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From ‘Kappa,’ the correspondent of the Cincinnati Commercial, we have the following letter, dated at Corinth, Mississippi, May 30th, 1862:1

. . . On the day the second division moved out, advances, with heavy cannonading, were made by Thomas and Pope on the left, but not a response in kind was elicited from the enemy. During that night we could hear teams being driven off and boxes being nailed in the rebel, camp. Deserters, however, I understand, reported that they were making a stand and would fight the next day. Considerable cannonading was done by our forces, and yet no response, and yesterday the same. Last night the same band sounded retreat, tattoo, and taps all along the rebel lines, moving from place to place, and this morning suspicion was ripened into certainty when we saw dense volumes of smoke arise in the direction of Corinth, and heard the report of an exploding magazine. Corinth was evacuated, and Beauregard had achieved another triumph.

I do not know how the matter strikes abler military men, but I think we have been fooled, etc.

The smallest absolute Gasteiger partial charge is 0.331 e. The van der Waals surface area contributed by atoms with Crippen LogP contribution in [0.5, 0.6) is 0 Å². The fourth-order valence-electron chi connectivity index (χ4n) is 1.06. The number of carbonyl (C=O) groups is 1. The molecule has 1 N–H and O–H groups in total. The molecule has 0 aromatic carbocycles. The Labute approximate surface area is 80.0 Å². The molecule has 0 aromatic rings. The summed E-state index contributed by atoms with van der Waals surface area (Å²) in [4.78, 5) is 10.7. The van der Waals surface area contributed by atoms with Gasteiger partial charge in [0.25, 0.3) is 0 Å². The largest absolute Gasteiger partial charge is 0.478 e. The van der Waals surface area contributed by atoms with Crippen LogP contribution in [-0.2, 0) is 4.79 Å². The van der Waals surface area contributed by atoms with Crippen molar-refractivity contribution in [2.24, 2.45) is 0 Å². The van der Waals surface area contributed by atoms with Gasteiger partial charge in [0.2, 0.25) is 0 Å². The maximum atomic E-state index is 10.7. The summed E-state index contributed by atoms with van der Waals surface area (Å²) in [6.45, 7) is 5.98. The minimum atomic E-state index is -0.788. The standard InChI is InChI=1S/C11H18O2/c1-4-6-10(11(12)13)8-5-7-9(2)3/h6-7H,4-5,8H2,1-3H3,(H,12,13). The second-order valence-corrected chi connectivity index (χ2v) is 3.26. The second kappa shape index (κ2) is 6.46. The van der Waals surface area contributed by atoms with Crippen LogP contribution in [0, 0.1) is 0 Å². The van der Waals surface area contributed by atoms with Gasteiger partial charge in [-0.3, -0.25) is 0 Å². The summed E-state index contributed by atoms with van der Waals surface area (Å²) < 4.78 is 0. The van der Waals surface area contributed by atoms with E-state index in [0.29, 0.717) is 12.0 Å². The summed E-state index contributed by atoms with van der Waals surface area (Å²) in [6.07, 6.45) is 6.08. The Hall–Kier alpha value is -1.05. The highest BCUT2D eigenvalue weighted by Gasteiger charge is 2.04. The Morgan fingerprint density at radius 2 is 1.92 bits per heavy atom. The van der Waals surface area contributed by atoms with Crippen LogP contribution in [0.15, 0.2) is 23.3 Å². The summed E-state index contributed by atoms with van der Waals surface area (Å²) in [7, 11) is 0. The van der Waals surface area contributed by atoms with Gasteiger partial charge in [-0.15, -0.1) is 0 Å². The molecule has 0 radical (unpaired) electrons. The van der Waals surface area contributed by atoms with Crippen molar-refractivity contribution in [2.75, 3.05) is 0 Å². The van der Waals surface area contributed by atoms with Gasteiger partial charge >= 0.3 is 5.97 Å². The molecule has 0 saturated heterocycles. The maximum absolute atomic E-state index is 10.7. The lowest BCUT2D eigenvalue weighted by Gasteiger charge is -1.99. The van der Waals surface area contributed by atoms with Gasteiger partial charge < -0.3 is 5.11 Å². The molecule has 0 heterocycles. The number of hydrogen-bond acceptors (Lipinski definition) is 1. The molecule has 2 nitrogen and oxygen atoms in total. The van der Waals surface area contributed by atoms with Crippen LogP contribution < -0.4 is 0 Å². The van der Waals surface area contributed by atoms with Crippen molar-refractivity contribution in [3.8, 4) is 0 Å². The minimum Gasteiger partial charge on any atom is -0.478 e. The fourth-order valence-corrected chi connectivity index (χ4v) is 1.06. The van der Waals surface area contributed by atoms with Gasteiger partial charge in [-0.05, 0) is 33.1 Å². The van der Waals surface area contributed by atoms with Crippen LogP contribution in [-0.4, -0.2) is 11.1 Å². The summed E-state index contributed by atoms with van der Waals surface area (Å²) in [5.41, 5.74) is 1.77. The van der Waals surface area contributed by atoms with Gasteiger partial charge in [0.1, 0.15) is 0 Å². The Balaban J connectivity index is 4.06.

Van Horne, in his ‘History of the Army of the Cumberland,’2 speaks of General Halleck's superior numbers at Corinth, and of his gradual approaches, step by step, to his objective. He also describes several heavy skirmishes and other sharp fighting, by strong lines of the contending forces, in which the Federals, he adds, were not always the aggressors. Referring afterwards to the evacuation, he says:

This seeming boldness in aggression was only a feint to cover the retreat of General Beauregard's whole army from Corinth. . . . The explosions at Corinth, early in the morning of May 30th, revealed General Beauregard's purpose and its accomplishment. For several days he had been sending off his munitions and stores, and during the night of the 29th he had so quietly and secretly withdrawn his army that his own pickets did not know that they had been left a sacrifice for the safety of their comrades.

It is surprising that General Force, whose fairness of appreciation we have noticed on several previous occasions, should apparently have founded his version of these events upon the incorrect despatches forwarded by Generals Halleck and Pope. Had he sifted the matter with greater care, he would undoubtedly have avoided all mention of the imaginary pursuit by General Pope's army, first to Rienzi, then to Baldwin, then to Blackland, where,

1 ‘Confederate Military Reports, 1860-1865,’ vol. III. part 2, p. 741.

2 Vol. i. pp. 128, 129.

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